Volume 70, Number 1 (2020) Winter
Letter from the Editors
Dear KEB Readers,
Nelson Henderson once said, “The true meaning of life is to plant trees under whose shade you do not intend to sit.” We find his words ring true to the call and work of teaching—and so even though the winter cold approaches, we think about seed planting, we think about new growth, and we think about the seeds that have germinated through the hardships and challenges of the past year.
There are seeds that realize their potential and germinate through challenging circumstances—whether being carried a great distance or having a seed coat only pierceable by the intense temperature of a raging forest fire. In the case of the Kentucky English Bulletin, the obstacles of the past year have been accompanied by a new editorial team. After a slow start, we are excited about the new growth and potential that we are seeing for the Kentucky English Bulletin to enrich and cultivate the lives of English teachers and the students they serve across the state of Kentucky.
We want to take this time to introduce ourselves and our goals for the Kentucky English Bulletin. The three of us are literacy faculty at Bellarmine University and have more than 45 years of combined experience teaching in the K–12 setting and at this point are serving undergraduate and graduate education students at Bellarmine University. Our collective interests represent a range of areas including young adult and children’s literature, literacy development, foundational reading, content literacy, writing assessment, instruction and practice, curriculum design, culturally sustaining pedagogies, and instructional coaching.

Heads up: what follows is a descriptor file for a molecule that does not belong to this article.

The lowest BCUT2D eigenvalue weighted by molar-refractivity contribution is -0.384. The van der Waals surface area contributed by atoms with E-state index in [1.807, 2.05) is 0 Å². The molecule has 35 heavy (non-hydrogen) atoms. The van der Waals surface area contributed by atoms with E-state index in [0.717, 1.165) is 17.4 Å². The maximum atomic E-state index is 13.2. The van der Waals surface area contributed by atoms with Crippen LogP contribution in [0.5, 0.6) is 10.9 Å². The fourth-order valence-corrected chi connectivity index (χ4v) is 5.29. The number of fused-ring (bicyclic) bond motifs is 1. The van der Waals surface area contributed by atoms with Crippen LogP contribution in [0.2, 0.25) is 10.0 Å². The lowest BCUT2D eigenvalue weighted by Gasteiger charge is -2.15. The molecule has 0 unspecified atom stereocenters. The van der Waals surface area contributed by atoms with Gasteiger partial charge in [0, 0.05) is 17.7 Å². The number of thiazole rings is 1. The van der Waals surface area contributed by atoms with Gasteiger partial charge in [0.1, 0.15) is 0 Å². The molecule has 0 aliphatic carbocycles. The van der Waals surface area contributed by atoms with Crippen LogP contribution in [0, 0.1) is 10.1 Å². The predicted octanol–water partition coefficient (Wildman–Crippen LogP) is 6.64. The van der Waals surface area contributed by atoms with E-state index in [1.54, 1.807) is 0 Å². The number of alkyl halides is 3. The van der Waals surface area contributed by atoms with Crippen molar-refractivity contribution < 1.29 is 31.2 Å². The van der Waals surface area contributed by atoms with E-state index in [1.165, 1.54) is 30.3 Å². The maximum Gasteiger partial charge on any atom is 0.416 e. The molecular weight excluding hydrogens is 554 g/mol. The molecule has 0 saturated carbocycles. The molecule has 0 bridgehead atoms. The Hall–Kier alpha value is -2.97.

In making the decision to embrace this new journey, we are excited about the diversity of experiences and voices that are represented across the state of Kentucky—from the population density of downtown Louisville or Lexington to the expansive spaces of the Jackson Purchase, from the limestone-laden caves of South-Central Kentucky to the hilltops and hidden coves of the mountains—we recognize that the people of Kentucky are rich in story, experience, and perspective. Literacy is a thread that offers empowerment for all, and we wish to highlight the significant work in which Kentucky teachers and students engage. We are committed to leading the Kentucky English Bulletin in ways that foster critical dialogue around topics, content, ideas, and practices that are important to cultivating the work and engagement of teachers and students.
Beginning in 2021, we aim to continue and extend the legacy of the Kentucky English Bulletin. We are excited to continue with the hard-copy edition featuring award recipients of the student writing contest. We hope to extend the digital format by offering summer- and winter- themed editions that will also include the traditional areas, including book reviews, literacy submissions, and teaching spotlights.
We hope you will enjoy our first edition as a collaborative team. You will find exploration of interdisciplinary literacy from kindergarten to college. Whether exploring literacy connections in investigating local archives, considering the storytelling power of music, or contemplating the power of writing workshop to build community and stimulate student thinking in a virtual setting, we are confident that you will find something to quench your thirst for powerful teaching practices.
We ask that you also consider how your voice might become part of the diversity offered by the Kentucky English Bulletin. Whether sharing a poem, crafting an article, or serving as a peer reviewer, your skills, talent, and passions are valued.
The Kentucky English Bulletin Editorial Board:
Mary Ann Cahill, Ed.D.
Caitlin Murphy, Ph.D.
Winn Crenshaw Wheeler, Ph.D.
Winter 2020 Front Matter
KEB Editorial Board
A Rhetoric Without Words: The Persuasive Art of Music
Reading in the (Local) Archives: Integrating KAS Interdiscplinary Literacy Practices in the K-12 Classroom
Heather Fox Ph.D.
Enacting the Interdisplinary Literacy Practices in the Kentucky Academic Standards
Jean Wolph and Louisville Writing Project XXXIX
Reading the Word and Building Worlds in the Elementary Classroom
Winn Wheeler Ph.D. and Caitlin Murphy Ph.D.